So, I bought the FNS-9 and it has been a few firsts all at once. It's the first 9mm I've owned. It's the first striker fired pistol I've owned (I've shot a few just never owned one). It's the first FNH product I've owned aside from my FN/FAL which wasn't really. The reciever was a no-name brand "Target 314" and the rest was FAL parts. So, that digression aside, this is all very "fresh" to me.
Now, my review comes from a pistol shooting background of 1911's (like '50s vintage commercial, WWII officer issue sidearms, and my Dad's "fancy" Cold Double Eagle). I don't have any real experience with the new and hot Kimbers and/or Springfields. I just bought a Remington R1 which feels pretty-much like an older commercial 1911. The other principal pistols I shot were L-framed .38/357mag S&Ws and N-framed .44mags with occasional Colt Python thrown in for good measure. Of course there were the obligatory .22s but I will leave the descriptors out. So, comments about trigger feel/pull, recoil, grip, etc are coming from that perspective. Please keep that in mind when I express my feelings on any particular point.
That all said, and if you're still reading, on with the review in a [Pro (commentary) - Con (commentary) - Final Feelings] format.
-I'm left handed. It has nice left handed controls.
-Trijicon night sites. Epic win.
-9mm (I shoot a bunch of .45 and 9mm is soooo much cheaper while still being a centerfire pistol)
-17rd magazines x 3 (I can get into IDPA/IPSC with the gear in the box).
-Grip is comfortable and easily repeatable.
-Simple take down and cleaning
This pistol feels good in my hand. The sights are easy to see with both eyes open or one eye-ball. It really fit my requirement of being a good range gun that would be fun to shoot and good for competition. Night-sights mean I can play in low-light events as well. The magazines are nice and feed well. They drop right out, with the awesome left-handed mag-release, and feed in easily. I like that I can take it down easily and the spring is pre-loaded so I don't have to worry about containing the "exploding" slide-spring during take downs. Past field stripping getting the striker and associated mechanisms out along with the extractor is quite simple and easy to clean afterwards. These are all really good reasons to own the gun. It's simple and cycles cleanly. Shooting it I feel great control and my groupings at 10 yards during slowfire (1 round every 1-2 seconds) is 2.5 inches. Rapid fire ( < 1 sec between rounds) it expands to about 5-inches. I'll take that any day of the week. I'm not a pro shooter nor do I ever plan to be so that level is good enough to make me happy.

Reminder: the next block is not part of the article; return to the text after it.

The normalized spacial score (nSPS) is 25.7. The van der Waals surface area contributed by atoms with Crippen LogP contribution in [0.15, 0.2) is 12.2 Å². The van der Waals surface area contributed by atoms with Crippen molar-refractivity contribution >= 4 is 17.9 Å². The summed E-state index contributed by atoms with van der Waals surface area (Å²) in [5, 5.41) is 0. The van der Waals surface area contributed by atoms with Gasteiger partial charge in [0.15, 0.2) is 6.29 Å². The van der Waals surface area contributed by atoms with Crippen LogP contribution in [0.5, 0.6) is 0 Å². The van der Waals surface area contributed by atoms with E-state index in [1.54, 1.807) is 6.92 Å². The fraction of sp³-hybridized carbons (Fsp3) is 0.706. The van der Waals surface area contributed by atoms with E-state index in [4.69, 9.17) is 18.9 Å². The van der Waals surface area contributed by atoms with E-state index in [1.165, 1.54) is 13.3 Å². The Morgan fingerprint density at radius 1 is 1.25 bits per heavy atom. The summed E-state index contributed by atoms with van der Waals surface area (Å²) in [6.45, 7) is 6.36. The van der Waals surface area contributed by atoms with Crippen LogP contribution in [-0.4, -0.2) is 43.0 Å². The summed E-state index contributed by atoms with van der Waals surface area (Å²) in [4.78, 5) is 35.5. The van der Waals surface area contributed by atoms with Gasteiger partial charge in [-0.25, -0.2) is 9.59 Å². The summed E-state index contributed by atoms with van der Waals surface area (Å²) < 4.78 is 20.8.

-Trigger is heavy and "break" is not clean.
-3-dot sights are akward to shoot precisely.
-Natural point of the pistol is a tad low.
-It's difficult to recover from the "snap" in the recoil.
-The slide-stop is hard to actuate to drop the slide even with a full magazine.
The trigger is the first thing that has been an issue. It was gritty when I got it but after messing with it I got rid of the grit and polished the contact points for a smoother more predictable break. It's still much heavier than I am used to shooting. The 3-dot sights are AWEFUL to shoot with. I have them on my 1911 R1 and they are getting tossed for a nice adjustable set-up. I am used to lining-up the front sight-blade with the rear sight and bisecting my target. This three-dot thing makes me cover-up my target and now I am unsure what I am aiming at. I know it's psycological but it doesn't change my thoughts on that. The natural point of the pistol is just a hair low than what I am used to. I need to adjust my grip to compensate. 9mm has a snap to it's recoil that I'm not used to compensating for while shooting. The .45s have a push that is very predictable. There is a slide-stop on the left side which is awesome except for the fact it is very stiff and doesn't work to drop the slide while shooting.
It's a good gun. I'm going to keep shooting it. The issues I have with the point/sight picture/trigger pull can all be learned. When I do focus I pull off groupings as good as my 1911. It will take a while to become as profficient with the FNS-9 as I am with a 1911 (I've been shooting them since I was 9; 23 years ago). The pluses of having this pistol are great. Easy to clean and good to shoot consistently (when I focus) and it is a great low-cost alternative to shooting .45. For the price I'd say it's hard to beat and the quality of build is nice. I have a feeling that this will become a good "workhorse" pistol.